Hydrophobic interaction chromatography (HIC) is a popular method for protein purification, and, similar to other chromatographic techniques, the ability to integrate mathematical modelling of the process and to calculate the hydrophobicity of the target protein simplifies the design of purification processes. Proteins bind to HIC hydrophobic ligands on resins based on their hydrophobicity, which is also indicative of the separation conditions such as retention times of a given protein and therefore performance of HIC [68]. Protein hydrophobicity is determined by the amino acids that constitute the proteins, with high concentrations of salt (e.g., ammonium sulphate) exposing the surface hydrophobic patches and thus enabling the binding of proteins to the HIC column. Subsequent elution is performed by a decreasing gradient of salts. This makes HIC a method of choice just after IEX-based elution or ammonium sulphate precipitation during a purification scheme, as eluate and precipitate have high salt concentrations which favours binding to HIC resins. Theoretical methods to determine a target protein’s hydrophobicity so as to predict the retention of protein on a given HIC resin have been described previously [69]. Furthermore, amino acids (glycine and arginine), polyols (ethylene glycol and glycerol), and sugars (sucrose) have also been shown to modulate binding and elution of proteins to HIC resins [70]. The use of “salting-out” salts results in low protein recovery and the application of stronger conditions present the risk of denaturing protein during the purification. Solvent modulators can be used to overcome this problem. For example, arginine, up to a certain critical concentration, has been shown to weaken the protein binding to HIC resins [71] and has been implemented for the elution of interleukin-6 (IL-6) and monoclonal antibodies [58]. In some cases, the effect of arginine is more dramatic, for example, for activin [71]. To elaborate, as a sticky protein, activin was not eluted from the HIC resin by low citrate concentration and even by 20% (v/v) ethanol. However, 0.5 M arginine resulted in 60% recovery of this protein, with a sharp elution peak of activin observed [71]. In summary, HIC can be used for separation of recombinant proteins, homologous proteins, and antibodies and since the separation of protein on HIC operates on a different principle to IEX and other purification methods, it can be applied in conjunction with these methodologies to purify proteins from very complex biological mixtures [72]. Moreover HIC operates on high-salt binding conditions and IEX elutes in them; it can be used as a next step after IEX without the requirement of a buffer exchange.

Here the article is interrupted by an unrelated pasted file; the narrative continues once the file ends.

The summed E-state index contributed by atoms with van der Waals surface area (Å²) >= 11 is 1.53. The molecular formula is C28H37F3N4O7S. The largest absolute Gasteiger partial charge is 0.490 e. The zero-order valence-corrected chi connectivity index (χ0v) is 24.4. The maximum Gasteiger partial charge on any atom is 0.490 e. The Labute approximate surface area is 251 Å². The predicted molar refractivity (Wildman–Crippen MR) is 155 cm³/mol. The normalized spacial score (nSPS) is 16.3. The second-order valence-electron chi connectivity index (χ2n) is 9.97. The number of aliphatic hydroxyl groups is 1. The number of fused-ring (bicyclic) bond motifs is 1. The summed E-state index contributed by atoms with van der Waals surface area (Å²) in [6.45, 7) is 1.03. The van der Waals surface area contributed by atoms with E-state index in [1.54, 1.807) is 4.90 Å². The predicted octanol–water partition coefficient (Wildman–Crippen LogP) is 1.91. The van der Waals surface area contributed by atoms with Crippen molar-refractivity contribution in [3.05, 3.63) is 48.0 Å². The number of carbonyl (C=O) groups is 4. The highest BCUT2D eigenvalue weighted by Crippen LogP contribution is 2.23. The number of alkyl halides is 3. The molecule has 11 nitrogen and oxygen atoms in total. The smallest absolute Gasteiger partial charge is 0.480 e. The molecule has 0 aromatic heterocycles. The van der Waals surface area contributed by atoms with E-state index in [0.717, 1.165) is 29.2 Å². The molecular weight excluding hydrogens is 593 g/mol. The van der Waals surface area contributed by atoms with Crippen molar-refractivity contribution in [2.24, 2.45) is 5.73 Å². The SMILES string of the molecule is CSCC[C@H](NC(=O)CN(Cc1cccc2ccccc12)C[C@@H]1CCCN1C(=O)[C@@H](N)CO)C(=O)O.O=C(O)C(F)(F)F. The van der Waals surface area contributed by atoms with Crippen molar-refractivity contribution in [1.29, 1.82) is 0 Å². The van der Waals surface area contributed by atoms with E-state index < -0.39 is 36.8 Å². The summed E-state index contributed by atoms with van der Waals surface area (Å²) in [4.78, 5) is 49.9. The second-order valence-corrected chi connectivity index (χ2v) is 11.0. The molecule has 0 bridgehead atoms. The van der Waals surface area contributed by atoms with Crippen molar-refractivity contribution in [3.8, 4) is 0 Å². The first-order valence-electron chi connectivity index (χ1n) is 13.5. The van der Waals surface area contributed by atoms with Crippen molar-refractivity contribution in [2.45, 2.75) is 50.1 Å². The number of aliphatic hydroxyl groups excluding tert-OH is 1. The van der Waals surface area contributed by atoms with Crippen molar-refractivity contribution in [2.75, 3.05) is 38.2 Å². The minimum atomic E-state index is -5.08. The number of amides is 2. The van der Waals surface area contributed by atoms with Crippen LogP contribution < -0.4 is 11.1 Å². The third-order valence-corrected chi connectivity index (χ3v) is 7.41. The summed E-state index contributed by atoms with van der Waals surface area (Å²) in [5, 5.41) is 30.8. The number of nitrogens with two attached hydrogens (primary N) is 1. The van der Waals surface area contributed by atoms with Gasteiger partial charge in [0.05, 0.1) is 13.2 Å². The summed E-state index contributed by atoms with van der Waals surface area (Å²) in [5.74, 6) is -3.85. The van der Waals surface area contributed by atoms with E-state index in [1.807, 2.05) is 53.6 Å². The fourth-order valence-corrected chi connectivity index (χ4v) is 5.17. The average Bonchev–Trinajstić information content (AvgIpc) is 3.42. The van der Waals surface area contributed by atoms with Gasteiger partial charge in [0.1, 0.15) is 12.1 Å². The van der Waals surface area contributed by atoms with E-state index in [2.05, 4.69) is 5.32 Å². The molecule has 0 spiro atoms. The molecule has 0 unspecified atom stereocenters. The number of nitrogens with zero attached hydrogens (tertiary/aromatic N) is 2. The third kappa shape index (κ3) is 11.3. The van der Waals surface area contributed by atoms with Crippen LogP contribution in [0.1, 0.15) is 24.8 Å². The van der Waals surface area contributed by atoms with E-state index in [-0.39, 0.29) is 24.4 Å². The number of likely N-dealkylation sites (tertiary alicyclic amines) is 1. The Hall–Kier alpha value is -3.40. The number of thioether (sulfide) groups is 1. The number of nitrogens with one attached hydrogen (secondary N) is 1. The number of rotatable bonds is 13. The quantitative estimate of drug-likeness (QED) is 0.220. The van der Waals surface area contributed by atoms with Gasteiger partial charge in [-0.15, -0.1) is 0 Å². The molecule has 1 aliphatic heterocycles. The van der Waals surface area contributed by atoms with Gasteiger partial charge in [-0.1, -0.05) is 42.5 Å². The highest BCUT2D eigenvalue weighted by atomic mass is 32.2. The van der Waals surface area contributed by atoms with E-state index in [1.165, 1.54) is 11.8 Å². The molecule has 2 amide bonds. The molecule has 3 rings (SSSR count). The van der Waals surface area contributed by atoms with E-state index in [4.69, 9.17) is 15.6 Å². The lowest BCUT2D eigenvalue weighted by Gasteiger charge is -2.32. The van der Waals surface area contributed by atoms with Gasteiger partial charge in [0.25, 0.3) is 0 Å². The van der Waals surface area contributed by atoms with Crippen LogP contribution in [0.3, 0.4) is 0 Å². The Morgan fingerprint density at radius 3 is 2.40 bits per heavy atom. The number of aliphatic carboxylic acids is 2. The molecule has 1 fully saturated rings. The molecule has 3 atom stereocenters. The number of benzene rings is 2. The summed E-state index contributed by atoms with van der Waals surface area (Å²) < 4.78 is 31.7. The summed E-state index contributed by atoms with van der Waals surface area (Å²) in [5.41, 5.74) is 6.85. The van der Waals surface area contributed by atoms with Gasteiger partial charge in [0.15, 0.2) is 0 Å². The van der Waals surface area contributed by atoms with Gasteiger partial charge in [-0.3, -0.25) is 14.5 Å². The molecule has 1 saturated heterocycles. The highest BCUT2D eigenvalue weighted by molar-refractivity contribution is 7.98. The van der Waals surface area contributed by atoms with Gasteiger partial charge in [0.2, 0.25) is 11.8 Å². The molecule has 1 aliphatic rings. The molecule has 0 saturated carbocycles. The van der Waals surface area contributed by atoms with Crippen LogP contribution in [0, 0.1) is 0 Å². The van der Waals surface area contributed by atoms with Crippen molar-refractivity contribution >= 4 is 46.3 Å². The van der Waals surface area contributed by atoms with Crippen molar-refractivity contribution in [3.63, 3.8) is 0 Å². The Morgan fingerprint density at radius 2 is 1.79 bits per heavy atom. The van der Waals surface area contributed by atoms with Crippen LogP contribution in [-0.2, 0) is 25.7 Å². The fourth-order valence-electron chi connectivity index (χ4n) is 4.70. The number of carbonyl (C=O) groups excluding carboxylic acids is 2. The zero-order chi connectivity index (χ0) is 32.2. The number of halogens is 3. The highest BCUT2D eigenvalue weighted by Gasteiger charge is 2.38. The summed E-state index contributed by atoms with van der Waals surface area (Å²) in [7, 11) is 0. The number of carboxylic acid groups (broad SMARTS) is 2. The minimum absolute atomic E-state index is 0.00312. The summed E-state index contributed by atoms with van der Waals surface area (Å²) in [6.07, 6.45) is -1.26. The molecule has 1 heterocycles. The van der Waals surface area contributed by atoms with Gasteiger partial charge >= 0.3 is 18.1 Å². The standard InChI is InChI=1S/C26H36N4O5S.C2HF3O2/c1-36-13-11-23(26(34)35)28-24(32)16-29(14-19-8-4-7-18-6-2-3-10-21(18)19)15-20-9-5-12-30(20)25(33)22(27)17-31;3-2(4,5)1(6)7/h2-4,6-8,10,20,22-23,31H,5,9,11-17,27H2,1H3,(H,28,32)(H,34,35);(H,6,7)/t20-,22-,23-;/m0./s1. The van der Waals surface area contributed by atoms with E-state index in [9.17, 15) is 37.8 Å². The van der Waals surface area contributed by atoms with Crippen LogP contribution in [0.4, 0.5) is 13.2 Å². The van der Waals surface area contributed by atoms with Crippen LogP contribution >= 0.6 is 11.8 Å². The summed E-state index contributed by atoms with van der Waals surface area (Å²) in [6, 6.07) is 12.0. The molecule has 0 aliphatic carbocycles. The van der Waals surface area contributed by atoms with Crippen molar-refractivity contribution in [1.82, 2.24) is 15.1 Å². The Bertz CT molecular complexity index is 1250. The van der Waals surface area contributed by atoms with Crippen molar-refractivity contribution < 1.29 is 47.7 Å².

2.4. Mixed-Mode Chromatography